The only one who benefits financially from a rent check is the landlord. Renters never see their monthly payments again, and they can’t use any of that money as a tax deduction. Home buyers, on the other hand, spend part of their monthly payments buying an asset they can eventually sell. The remainder of their monthly outlay pays interest to their lender, which is fully tax deductible in most cases.

If you are currently renting—or you’re moving and debating whether to rent or buy—take a look at how your housing payment could be put to better use purchasing a home. The real question may be whether you can afford not to buy your own home.

Stabilize Housing Costs

As a renter, you may be subject to a rent increase each time your lease period expires. You can end up paying more every year for a place to live with no limit and no financial return.

Homeowners who secure a fixed-rate mortgage, however, can expect the same monthly principal and interest (P&I) payments as long as they own their home. Even with an adjustable-rate mortgage, payments could increase if interest rates rise, but the increases would be capped to a maximum amount for each adjustment and over the life of the loan. (Will your landlord limit rent increases?)

Whether buying with a fixed-rate or an adjustable-rate mortgage, when the loan is paid off, homeowners enjoy a place to live with no required housing payment except, perhaps, for real estate taxes.

Add Up Tax Savings

While holding housing costs constant, most homeowners can also take an annual tax deduction for mortgage-interest expenses. The tax savings alone make the purchase of a home a wise financial decision for most people.

Since your payment schedule is amortized, you pay the same amount every month in the early years of your loan. Most of each payment during this period will go toward paying interest, with only a small portion paying off principal (the loan amount). Still, every month you will pay less than the previous month toward interest and more toward principal. As your interest expenses decrease over time, so will your annual tax savings, and your equity (owned value) in the home will increase.

Look Ahead

Most homeowners eventually sell their homes. When they do, they can take advantage of a terrific tax break—a capital gains tax exclusion—that renters can’t reap on other types of investments. If you sell a primary residence you have owned and live in for two of the previous five years, you can keep profits up to $500,000 (filing jointly) or $250,000 (filing single) tax free. (Some exceptions apply. Ask your tax professional.) That makes owning a home an even better investment.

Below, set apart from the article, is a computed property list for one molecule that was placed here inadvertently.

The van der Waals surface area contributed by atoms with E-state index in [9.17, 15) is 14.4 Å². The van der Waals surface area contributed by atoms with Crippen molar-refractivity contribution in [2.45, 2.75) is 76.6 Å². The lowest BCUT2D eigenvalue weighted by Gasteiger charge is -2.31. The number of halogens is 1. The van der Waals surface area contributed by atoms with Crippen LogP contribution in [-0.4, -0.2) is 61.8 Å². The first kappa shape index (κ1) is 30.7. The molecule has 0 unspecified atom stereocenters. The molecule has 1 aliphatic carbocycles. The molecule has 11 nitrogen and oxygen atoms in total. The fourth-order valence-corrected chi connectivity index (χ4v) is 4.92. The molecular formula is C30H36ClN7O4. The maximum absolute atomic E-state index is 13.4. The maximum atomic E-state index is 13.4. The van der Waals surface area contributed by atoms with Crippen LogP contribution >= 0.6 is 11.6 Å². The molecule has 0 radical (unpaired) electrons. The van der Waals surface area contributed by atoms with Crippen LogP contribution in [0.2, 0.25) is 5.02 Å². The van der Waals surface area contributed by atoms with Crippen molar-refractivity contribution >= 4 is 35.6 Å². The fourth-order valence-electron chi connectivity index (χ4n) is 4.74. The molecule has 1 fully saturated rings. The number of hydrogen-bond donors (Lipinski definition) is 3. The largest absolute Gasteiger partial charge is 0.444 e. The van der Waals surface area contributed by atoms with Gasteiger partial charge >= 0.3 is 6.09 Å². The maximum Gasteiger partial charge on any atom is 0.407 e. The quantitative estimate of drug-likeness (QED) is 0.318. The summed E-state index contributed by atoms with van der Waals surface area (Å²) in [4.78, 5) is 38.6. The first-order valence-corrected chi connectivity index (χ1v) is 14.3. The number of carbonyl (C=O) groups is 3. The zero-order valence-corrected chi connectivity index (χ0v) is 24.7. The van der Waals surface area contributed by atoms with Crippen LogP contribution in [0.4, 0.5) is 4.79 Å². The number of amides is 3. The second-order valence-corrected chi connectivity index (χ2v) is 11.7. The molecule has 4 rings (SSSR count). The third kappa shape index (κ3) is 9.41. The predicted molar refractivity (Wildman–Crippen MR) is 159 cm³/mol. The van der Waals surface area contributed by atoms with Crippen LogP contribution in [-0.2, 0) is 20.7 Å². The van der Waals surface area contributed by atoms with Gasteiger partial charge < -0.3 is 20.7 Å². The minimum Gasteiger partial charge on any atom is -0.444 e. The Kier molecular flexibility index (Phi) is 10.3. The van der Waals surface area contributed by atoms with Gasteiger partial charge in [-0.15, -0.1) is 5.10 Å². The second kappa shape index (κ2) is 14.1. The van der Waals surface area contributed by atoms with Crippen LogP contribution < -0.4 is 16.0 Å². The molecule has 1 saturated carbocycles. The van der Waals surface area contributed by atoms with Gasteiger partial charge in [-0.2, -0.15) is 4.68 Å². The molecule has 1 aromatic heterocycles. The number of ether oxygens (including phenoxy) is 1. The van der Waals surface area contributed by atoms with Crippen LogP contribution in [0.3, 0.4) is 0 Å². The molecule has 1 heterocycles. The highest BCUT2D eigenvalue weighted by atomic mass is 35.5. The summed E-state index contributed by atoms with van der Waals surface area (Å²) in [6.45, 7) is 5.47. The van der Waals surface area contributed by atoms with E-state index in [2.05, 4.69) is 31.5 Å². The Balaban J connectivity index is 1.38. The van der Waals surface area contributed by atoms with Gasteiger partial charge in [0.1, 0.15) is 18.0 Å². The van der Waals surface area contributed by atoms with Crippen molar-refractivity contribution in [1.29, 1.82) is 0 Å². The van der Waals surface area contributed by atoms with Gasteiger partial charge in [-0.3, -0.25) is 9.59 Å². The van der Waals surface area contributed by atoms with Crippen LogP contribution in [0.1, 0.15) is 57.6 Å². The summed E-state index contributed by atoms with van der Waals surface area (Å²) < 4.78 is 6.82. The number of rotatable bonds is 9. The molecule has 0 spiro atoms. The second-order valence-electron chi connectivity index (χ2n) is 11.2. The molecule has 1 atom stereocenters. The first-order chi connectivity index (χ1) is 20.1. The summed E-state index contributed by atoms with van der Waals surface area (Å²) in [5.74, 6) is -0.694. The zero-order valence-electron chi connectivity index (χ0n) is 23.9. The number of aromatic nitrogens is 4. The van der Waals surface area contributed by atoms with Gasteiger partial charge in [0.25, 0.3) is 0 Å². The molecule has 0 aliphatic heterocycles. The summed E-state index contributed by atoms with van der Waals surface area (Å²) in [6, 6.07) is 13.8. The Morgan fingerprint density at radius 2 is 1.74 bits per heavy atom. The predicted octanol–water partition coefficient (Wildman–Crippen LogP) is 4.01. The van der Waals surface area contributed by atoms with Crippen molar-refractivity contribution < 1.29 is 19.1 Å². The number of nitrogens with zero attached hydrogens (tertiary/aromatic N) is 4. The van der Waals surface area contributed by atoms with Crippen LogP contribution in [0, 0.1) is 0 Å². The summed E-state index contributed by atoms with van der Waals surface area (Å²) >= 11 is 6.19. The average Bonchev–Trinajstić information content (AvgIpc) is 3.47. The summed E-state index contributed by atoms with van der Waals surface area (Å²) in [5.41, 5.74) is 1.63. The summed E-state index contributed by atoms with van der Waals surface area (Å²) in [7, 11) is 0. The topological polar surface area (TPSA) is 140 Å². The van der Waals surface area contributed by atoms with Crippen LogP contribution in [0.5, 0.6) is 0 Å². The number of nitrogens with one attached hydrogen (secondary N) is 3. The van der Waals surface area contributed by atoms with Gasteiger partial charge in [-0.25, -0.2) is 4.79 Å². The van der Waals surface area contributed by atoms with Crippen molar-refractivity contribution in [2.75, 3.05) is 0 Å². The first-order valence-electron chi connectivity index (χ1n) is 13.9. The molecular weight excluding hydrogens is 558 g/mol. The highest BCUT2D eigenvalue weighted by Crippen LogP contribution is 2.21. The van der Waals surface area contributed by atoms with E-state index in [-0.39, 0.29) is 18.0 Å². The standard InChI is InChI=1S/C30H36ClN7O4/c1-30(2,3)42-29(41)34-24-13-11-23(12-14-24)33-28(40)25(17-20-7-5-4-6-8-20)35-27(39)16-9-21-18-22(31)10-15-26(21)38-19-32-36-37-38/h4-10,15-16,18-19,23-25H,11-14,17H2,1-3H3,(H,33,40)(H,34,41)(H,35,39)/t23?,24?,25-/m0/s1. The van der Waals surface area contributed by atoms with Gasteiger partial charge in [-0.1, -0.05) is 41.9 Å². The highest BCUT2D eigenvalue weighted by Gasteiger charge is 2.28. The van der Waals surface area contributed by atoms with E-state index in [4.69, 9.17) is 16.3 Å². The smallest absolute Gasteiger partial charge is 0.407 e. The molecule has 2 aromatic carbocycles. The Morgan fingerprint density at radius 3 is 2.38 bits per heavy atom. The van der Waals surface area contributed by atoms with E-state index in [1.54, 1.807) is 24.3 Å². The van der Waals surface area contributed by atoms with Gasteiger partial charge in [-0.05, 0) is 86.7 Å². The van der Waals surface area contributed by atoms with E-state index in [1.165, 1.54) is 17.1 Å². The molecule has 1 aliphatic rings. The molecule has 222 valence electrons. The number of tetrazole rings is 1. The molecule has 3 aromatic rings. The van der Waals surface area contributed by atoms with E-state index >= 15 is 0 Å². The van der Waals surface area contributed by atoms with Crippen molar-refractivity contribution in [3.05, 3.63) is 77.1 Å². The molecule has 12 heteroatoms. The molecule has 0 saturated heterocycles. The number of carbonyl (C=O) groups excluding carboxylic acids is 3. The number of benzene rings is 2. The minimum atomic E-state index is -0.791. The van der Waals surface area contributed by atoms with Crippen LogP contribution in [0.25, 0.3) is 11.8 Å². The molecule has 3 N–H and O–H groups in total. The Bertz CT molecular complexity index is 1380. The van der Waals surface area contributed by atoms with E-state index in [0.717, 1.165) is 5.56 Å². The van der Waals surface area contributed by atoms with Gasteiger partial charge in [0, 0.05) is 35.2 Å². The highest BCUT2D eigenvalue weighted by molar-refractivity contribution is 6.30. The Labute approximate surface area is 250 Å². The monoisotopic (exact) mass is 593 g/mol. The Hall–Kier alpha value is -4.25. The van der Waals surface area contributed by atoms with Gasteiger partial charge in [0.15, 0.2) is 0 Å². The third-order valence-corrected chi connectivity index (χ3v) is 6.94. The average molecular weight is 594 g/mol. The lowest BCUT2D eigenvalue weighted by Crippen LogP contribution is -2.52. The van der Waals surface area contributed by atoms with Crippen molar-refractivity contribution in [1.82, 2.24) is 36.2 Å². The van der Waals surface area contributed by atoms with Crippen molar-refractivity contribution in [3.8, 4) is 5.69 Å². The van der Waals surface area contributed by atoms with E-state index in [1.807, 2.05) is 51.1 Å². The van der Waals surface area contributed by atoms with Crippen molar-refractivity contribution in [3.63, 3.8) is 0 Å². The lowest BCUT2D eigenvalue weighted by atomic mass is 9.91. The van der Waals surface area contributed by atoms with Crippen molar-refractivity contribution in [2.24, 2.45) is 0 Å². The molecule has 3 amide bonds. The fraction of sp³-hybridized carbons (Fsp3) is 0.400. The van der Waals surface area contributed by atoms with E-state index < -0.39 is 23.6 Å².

Calculate Expenses

The biggest impediment to homeownership for many renters is the down payment. Remember, however, when you rent a place to live, you normally have to pay a security deposit and both the first and last month’s rent in advance (most likely). If you have pets, you may have to pay an additional deposit for them as well. Instead, you can be put that money toward a down payment on your own home, combining it with other cash assets—savings, liquidated investments, gifts from parents, a loan from your retirement plan, or other sources.

Borrowers with good credit are often surprised at how little cash it takes to buy a home today thanks to a competitive mortgage industry and local/state sponsored programs that encourage homeownership. Call us to find out more.

Of course, homeowners do have some expenses that renters don’t: real estate taxes, home maintenance and repairs, homeowner’s insurance, buying and selling costs, and perhaps homeowner association dues. These expenses can vary considerably depending on where the home is located, what type of property it is (single-family, townhouse, condo), the age and condition of the property when purchased, and how long the owner keeps it.

Recognize Advantages

The benefits of owning a home can vary just as costs do, depending on the type of loan you select, current interest rates, your tax bracket, local property appreciation rates, and how long you retain ownership of the home. Those are just the financial considerations. Homeowners also experience many less tangible but very real benefits compared to renters. Examples may include more freedom of lifestyle, pride of ownership, a greater sense of stability and security, closer neighborhood friendships, and more community involvement, just to name a few.

Talk With the Pros

As real estate professionals, we at the Bizzy Blondes can supply you with the most current local market data and information you will need to make a sound decision about buying versus renting. We can help you determine how much home you can afford and what type of loan would best meet your needs. We would also be happy to show you available properties that match your preferences and budget. Even if you’re not quite ready to buy right now, we can alert you when homes that fit your criteria become available in the future.

Verge Collective

Verge Collective, 727 W 7th St, Los Angeles, CA, 90017, United States